“It’s a very simple premise: Let’s get together and do a play no matter how good it is,” says filmmaker Jilann Spitzmiller who, along with her husband, Film School instructor Hank Rogerson, illustrates the situation of their latest documentary Still Dreaming. The original project, Spitzmiller and Rogerson explain, came after the success of their 2005 documentary Shakespeare Behind Bars, which challenged a group of inmates to perform The Tempest. The artistic couple was then prompted to a new challenge: taking Shakespeare to the elderly.
“I started thinking what it would it be like to be creative at 80,” Rogerson says, reflecting on the Still Dreaming project, which he and Spitzmiller shot four years ago. “Jilann and I are partners in creativity, we make films together and we love storytelling. Can we still do that when we’re 80? This film was sort of an attempt to answer that question.”
Still Dreaming comes to The Screen Friday, March 27 and includes a Q&A session, and also screens March 28-29.
In addition to the couple’s exploration of creativity and aging, Spitzmiller shares that her connection with the project extends also to her grandmother, who she recalls had a terrible end of life and felt it was unjustly so. “Aging can be a happy, fertile and amazing time,” Spitzmiller says. “If we can change the perspective of what it is and what it can be, everyone can benefit.” Spitzmiller points out that in Still Dreaming, “here is a group of people who can show us what it is to experience joy, humor and community.”
According to Rogerson and Spitzmiller, their research in the film’s pre-production led them to Lillian Booth Actors Home outside of New York, where residents live out their retirement with some theatrical perks, including a Shakespeare club and an annual Fourth of July reading of the Declaration of Independence.
“In researching the idea it became evident to me that it would be good if they had acting background,” Rogerson says. “We approached the home and they really liked the idea. Then we thought, what if we upped it a little bit? What if we brought in outside directors? What if they actually put on a production?”
After sending a call for directors to New York and Los Angeles, the filmmakers found Noah Brody and Ben Steinfeld, two Broadway directors living in New York.
“It became really evident to us that their approach to theater was right because it was a minimalist approach,” Rogerson says, “which is good for A Midsummer Night’s Dream.” He adds that having the two directors in conversation energized the documentary and because they were young, Rogerson explains, “they fit that generational aspect” which he and Spitzmiller wanted in order to create drama and humor.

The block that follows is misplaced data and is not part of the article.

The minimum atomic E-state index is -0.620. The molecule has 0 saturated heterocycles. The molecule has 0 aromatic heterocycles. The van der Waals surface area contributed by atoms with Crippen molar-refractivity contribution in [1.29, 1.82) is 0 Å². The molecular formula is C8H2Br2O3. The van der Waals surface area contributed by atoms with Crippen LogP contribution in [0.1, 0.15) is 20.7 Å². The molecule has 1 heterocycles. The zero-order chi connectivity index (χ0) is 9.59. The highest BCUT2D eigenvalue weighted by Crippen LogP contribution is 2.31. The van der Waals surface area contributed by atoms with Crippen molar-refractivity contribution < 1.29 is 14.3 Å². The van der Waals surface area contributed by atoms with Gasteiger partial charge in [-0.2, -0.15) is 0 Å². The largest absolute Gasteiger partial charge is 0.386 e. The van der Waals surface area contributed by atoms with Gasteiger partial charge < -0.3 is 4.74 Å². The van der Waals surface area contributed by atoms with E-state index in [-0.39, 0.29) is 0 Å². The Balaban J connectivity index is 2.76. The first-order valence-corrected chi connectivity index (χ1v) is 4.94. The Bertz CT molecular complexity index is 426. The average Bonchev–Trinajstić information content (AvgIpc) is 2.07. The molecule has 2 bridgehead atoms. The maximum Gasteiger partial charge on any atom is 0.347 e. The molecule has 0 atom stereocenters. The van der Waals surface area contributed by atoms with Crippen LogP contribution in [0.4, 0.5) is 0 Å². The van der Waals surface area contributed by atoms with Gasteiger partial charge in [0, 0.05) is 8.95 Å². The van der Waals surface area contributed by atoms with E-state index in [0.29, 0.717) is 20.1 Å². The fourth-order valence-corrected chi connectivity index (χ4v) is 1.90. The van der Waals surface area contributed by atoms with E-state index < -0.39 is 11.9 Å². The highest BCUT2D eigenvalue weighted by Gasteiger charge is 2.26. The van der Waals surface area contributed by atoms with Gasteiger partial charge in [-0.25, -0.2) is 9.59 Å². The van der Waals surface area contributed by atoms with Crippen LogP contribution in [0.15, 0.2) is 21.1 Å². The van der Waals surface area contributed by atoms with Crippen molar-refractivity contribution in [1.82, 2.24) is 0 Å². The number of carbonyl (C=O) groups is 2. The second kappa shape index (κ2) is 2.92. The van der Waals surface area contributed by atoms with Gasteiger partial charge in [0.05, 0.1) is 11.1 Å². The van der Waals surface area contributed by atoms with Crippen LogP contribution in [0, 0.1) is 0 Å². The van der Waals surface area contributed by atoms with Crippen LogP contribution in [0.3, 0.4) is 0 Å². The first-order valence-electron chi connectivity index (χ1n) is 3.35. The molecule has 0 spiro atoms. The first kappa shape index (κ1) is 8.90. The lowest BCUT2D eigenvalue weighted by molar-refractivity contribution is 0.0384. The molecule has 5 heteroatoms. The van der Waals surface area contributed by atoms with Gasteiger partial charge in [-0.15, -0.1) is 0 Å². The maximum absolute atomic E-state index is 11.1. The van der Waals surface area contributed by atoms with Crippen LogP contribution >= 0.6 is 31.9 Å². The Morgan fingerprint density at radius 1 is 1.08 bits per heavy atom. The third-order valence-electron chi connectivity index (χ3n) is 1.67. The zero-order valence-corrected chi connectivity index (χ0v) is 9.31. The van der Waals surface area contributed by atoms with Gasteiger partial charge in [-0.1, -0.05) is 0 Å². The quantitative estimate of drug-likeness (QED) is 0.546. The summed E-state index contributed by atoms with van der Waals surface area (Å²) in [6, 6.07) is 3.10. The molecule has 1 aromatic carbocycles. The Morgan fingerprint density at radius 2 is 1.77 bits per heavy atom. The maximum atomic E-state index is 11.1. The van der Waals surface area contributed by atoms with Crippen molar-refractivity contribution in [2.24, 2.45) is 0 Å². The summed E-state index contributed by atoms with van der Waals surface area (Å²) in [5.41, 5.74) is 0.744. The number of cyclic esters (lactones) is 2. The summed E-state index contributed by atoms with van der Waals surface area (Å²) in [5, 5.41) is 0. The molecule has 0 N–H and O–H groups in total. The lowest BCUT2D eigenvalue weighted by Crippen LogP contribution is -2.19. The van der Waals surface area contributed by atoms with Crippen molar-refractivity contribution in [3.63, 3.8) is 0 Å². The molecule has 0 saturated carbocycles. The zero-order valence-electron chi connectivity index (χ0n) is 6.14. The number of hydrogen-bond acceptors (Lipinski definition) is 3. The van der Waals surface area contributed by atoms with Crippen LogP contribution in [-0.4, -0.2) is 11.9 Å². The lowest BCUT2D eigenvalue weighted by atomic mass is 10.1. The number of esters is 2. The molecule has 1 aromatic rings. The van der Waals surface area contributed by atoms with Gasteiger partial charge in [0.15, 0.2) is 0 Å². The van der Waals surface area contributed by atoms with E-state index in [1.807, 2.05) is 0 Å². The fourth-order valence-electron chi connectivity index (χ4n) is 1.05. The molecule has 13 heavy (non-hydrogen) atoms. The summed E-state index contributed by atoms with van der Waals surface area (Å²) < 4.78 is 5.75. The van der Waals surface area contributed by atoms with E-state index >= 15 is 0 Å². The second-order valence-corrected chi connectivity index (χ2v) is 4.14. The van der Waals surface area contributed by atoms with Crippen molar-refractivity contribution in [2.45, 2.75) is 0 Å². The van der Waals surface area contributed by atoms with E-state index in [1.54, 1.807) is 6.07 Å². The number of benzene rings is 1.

“I don’t think they really looked at [the project] from an aging perspective at all,” Spitzmiller says, reflecting on Brody’s and Steinfeld’s participation in the film. “They looked at it through a director’s perspective.” Forgetting the ailments that affected their actors, Spitzmiller says the directors asked their group, “what can we do today?” and dove into production.
“In a way that was a huge release from the way the staff interfaces with [the seniors], which is in a medical way,” Spitzmiller says. “The directors are coming in saying ‘we’re going to interface with you in an artistic way so whatever you came in with today, whatever you can do today, let’s use it.’” And once rehearsals began, Spitzmiller explains, the perception that the actors had of themselves was often disappointment on their loss of talent. But the more they let go, Spitzmiller observed, the more fun they had.
Though the original intent of the project, according to Rogerson and Spitzmiller, was to have residents of Lillian Booth Actors Home perform Romeo and Juliet, the performers preferred the comedy of A Midsummer Night’s Dream, which transformed the theme into one of reality versus dreaming.
“I think it worked out well,” Spitzmiller says. “If everyone is having a different perception of something, what is the truth? Everyone in that room has a different reality if they have a different circumstance in their abilities at that moment.” She explains that with dementia, double vision, fatigue, etc. the performers’ realities often shifted so much that the film “gives you a different idea of this play than what you normally see.”
Regarding the theatrical release, Rogerson says that he’s really excited to have Still Dreaming shown on the big screen, and adds that he’s also excited “to be on the other side” and have his students watch his work.
“It’s a great learning opportunity,” Spitzmiller says to the Film School students. “Even though you think you know Hank the professor, to see Hank the filmmaker you may see a side of him you didn’t know.”
And while the hope is that the audience sees a great story with great characters, Spitzmiller adds that “underneath that too is our understanding of our elders, how we can support them better in their lives and also how we can re-envision this idea of aging, not as a death sentence that we don’t talk about, but as something that we look forward to and actively engage in.”
Overall, for all those who watch Still Dreaming, the artistic couple says that their message to them is to never stop dreaming.